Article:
Time for transition

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At the University of Chichester in June this year (2019), I presented a brief key note speech about transition.

I have to admit that like everyone else I do not have the answers. I could have shared facts,percentages of numbers in primary delivering primary foreign languages and which target languages are most popular.Others have already done this better. I decided that “honesty is the best policy” and that it was best to share my “on the ground” understanding of transition and allow the listeners and now you “the readers” of this blogpost an opportunity to reflect and potentially use these reflections to build effective, brighter futures for KS2 into KS3 (and beyond) language learners.

Just a bit of background.Since 1985 I have taught across both primary and secondary education.Primary Languages Network is my company, founded in 2011,supporting more than 370 primary schools to deliver languages. The PLN team of 24 experienced QTS teachers delivers primary languages to over 10.000 pupils in 50 of the network schools every week of the academic year.

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The team continues to inform my understanding of quality teaching and learning.My presentation was based upon what the Primary Languages Network team and network schools experience and understand about the challenges of transition.

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1.Transition isn’t a new idea.

All teachers deal with elements of transition throughout the academic year and across all curriculum areas,from when we first meet learners to when they leave us .We consider how we move from one unit of work to another,reflect on needs of learners, how we help learners to consider what they already know and how to build on this, how to transfer prior learning from other areas and re-use this and crucially we plan for transition from year group to year group and from one teacher and stage of learning to another.

Do we need to address how we look at “KS2 to KS3 foreign languages transition”.

Do we need to acknowledge that everyone brings understanding of transition to the the discussion table?

Do we need to refresh our view of this and consider this as a great opportunity for “joined up communication”?

2.Learners are inquistive,keen,want to learn more about their natural communication skills.

In my opinion,all teachers and learners understand that communication is globally important.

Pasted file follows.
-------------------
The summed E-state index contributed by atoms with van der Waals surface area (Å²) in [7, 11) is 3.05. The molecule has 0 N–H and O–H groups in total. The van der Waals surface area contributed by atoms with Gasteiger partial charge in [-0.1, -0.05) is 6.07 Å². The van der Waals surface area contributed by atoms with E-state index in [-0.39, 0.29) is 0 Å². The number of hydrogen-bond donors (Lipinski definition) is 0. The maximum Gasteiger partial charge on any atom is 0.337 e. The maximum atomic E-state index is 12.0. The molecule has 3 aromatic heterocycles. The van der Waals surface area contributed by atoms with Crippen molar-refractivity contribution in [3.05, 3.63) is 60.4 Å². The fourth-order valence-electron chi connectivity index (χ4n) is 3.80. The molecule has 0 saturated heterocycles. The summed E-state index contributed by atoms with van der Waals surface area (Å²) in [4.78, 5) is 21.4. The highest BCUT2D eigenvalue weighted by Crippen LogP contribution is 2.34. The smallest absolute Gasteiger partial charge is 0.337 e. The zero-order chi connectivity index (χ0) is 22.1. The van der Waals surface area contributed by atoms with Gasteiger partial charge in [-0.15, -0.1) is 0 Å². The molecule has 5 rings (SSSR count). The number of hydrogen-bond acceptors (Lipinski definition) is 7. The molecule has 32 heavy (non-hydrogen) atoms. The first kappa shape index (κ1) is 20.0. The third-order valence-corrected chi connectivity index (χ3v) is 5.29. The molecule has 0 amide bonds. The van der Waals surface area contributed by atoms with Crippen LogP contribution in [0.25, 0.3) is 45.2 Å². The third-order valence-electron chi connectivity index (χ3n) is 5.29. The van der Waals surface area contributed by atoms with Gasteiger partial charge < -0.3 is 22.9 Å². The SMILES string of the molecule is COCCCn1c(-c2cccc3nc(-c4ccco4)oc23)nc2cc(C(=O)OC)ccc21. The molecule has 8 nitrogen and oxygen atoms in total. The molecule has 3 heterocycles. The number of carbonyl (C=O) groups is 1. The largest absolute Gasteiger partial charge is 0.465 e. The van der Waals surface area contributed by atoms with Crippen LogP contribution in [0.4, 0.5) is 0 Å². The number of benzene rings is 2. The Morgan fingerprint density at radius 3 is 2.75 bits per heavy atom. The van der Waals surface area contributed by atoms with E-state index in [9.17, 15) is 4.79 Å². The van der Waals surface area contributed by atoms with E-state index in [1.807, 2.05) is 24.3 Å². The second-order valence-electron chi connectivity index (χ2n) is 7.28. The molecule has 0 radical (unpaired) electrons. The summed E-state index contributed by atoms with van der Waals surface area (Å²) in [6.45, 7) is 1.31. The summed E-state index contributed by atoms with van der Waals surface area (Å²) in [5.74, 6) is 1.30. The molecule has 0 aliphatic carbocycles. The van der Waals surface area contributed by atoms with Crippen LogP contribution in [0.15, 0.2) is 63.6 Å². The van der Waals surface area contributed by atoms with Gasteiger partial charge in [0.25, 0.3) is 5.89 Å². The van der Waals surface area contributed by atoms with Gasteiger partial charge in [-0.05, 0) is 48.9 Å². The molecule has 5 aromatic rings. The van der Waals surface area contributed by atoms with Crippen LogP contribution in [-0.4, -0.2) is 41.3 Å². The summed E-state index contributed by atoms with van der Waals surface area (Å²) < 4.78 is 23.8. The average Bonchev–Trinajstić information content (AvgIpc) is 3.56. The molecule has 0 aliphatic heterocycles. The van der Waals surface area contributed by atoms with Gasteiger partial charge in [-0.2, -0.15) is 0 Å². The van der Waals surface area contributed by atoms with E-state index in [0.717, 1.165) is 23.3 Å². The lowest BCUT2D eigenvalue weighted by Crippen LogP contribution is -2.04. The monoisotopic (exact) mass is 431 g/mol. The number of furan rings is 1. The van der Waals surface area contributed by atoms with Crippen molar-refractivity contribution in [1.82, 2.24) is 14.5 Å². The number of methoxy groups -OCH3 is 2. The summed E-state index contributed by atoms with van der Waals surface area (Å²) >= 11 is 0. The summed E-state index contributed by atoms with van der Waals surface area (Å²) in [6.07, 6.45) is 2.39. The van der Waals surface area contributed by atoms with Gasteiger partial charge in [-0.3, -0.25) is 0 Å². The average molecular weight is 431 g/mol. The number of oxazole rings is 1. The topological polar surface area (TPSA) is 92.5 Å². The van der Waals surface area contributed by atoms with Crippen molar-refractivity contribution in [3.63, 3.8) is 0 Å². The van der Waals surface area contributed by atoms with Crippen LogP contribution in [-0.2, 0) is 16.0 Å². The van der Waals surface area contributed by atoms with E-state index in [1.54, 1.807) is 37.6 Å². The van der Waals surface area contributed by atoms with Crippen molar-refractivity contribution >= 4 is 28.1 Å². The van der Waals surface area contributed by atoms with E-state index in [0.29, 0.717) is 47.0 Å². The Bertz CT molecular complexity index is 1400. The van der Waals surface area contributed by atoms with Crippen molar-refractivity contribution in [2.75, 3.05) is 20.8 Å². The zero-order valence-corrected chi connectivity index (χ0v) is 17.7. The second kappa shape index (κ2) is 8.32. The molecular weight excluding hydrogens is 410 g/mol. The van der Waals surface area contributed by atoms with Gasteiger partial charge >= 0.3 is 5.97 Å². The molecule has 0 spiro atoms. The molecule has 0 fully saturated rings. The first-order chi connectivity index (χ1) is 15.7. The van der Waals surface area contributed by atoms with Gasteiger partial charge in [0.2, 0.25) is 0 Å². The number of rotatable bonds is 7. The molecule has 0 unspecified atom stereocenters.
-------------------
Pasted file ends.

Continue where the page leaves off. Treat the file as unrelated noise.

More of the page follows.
Woven through the school curriculum is empathy and understanding of cultures and means of communication and a recognition that:

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3. Harness the power of the primary language speaking community

At the conference,the video clip above of young children in a Warrington primary school captured on European Day of Languages 2018, shared the diversity of our primary learnng communities and the richness of language knowledge.We heard Farsi,Polish,Romanian, Spanish,Russian,English and the school primary language of French.I challenged delegates to consider how and why we,the language learning community,need to harness this.

The video is so powerful as children from EYFS to Year 6 speak in their home languages,in the school’s chosen target foreign language and in English. There is a willingness and joy to participate and a pride in the fact that the school possesses so many languages within its community.

Do we need to consider this richness and diversity as part of the big picture, when considering transition from KS2 to KS3. MFL?

Are we at risk of making learning a language even more of a silo- where one language is more important than any another?

Could we, in fact do we, miss out on linguists by ignoring often higher order language learning skills that our young learners already possess?.

4.Do you know what home languages your new Y7 cohort speak?

If you coordinate KS3 or are about to teach next year’s Year 7 then ask yourself this question.Are you aware of what cultural and language learning experiences the children have enjoyed in KS2 or enjoy at home or with family abroad?

A simple video clip made by Year 6 could help you- just like the one above. In my opinion it’s good practice to know what has been learnt and explored before.

Reflect upon whether this could be a starting point next year to build links and contact with your KS2 Year 6 teachers.

Get to know more about the children in the Year 6 classes that may be on their way to your KS3 department in 2020-21.

Share virtually, by video and even re-use these videos at the start of Year 7 to celebrate this diversity.

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5.Consider how this one statement joins up the communication between KS2 and KS3.

What about basing your first few weeks of teaching and learning in KS3 on developing a shared purpose to take what the children may or may not have explored or already know and set off on a more mature “KS3” learning journey.

Acknowledge what they have done and plan to deepen their understanding.

Take a KS3, year 7 look at what “liberation from insularity” and an “opening to other cultures” means and how exploring these concepts could help each pupil in their own individual futures.

We all have a responsibilty in this, in my opninon.I need to stress that transition wherever it occurs between KS1 and KS2 , between home languages and target school primary foreign languages, between KS2 year groups and between KS2 and KS3 needs to be based on “joined up communication” between the facilitators of the language learning.

6. Progress over 12 years of education.

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I welcome Amanda Spielman’s comment about progress across the 12 years of learning for our school age children. It seems to me truly ridiculous that in the past in England we waited until children are 11 years old to allow them the opportunty to officially explore other languages.

Very young children love the exploration of sounds,love code breaking, love collecting language!